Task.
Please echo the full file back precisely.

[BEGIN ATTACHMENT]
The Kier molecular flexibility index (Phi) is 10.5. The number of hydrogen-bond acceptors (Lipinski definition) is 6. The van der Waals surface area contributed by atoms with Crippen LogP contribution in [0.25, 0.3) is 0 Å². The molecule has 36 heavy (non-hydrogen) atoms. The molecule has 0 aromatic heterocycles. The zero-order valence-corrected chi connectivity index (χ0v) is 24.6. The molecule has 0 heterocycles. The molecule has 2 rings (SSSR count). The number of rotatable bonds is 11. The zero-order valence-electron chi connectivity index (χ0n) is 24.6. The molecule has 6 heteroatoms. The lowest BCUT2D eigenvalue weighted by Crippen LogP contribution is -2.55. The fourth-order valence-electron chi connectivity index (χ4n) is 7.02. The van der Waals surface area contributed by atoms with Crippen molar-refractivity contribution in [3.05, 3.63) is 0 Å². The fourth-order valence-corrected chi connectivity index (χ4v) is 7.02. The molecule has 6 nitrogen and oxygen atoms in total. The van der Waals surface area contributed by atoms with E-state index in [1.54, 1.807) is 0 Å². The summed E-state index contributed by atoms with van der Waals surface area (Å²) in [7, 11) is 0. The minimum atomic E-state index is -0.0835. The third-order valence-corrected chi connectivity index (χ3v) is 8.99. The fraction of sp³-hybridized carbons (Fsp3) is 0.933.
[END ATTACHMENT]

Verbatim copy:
The Kier molecular flexibility index (Phi) is 10.5. The number of hydrogen-bond acceptors (Lipinski definition) is 6. The van der Waals surface area contributed by atoms with Crippen LogP contribution in [0.25, 0.3) is 0 Å². The molecule has 36 heavy (non-hydrogen) atoms. The molecule has 0 aromatic heterocycles. The zero-order valence-corrected chi connectivity index (χ0v) is 24.6. The molecule has 0 heterocycles. The molecule has 2 rings (SSSR count). The number of rotatable bonds is 11. The zero-order valence-electron chi connectivity index (χ0n) is 24.6. The molecule has 6 heteroatoms. The lowest BCUT2D eigenvalue weighted by Crippen LogP contribution is -2.55. The fourth-order valence-electron chi connectivity index (χ4n) is 7.02. The van der Waals surface area contributed by atoms with Crippen molar-refractivity contribution in [3.05, 3.63) is 0 Å². The fourth-order valence-corrected chi connectivity index (χ4v) is 7.02. The molecule has 6 nitrogen and oxygen atoms in total. The van der Waals surface area contributed by atoms with E-state index in [1.54, 1.807) is 0 Å². The summed E-state index contributed by atoms with van der Waals surface area (Å²) in [7, 11) is 0. The minimum atomic E-state index is -0.0835. The third-order valence-corrected chi connectivity index (χ3v) is 8.99. The fraction of sp³-hybridized carbons (Fsp3) is 0.933.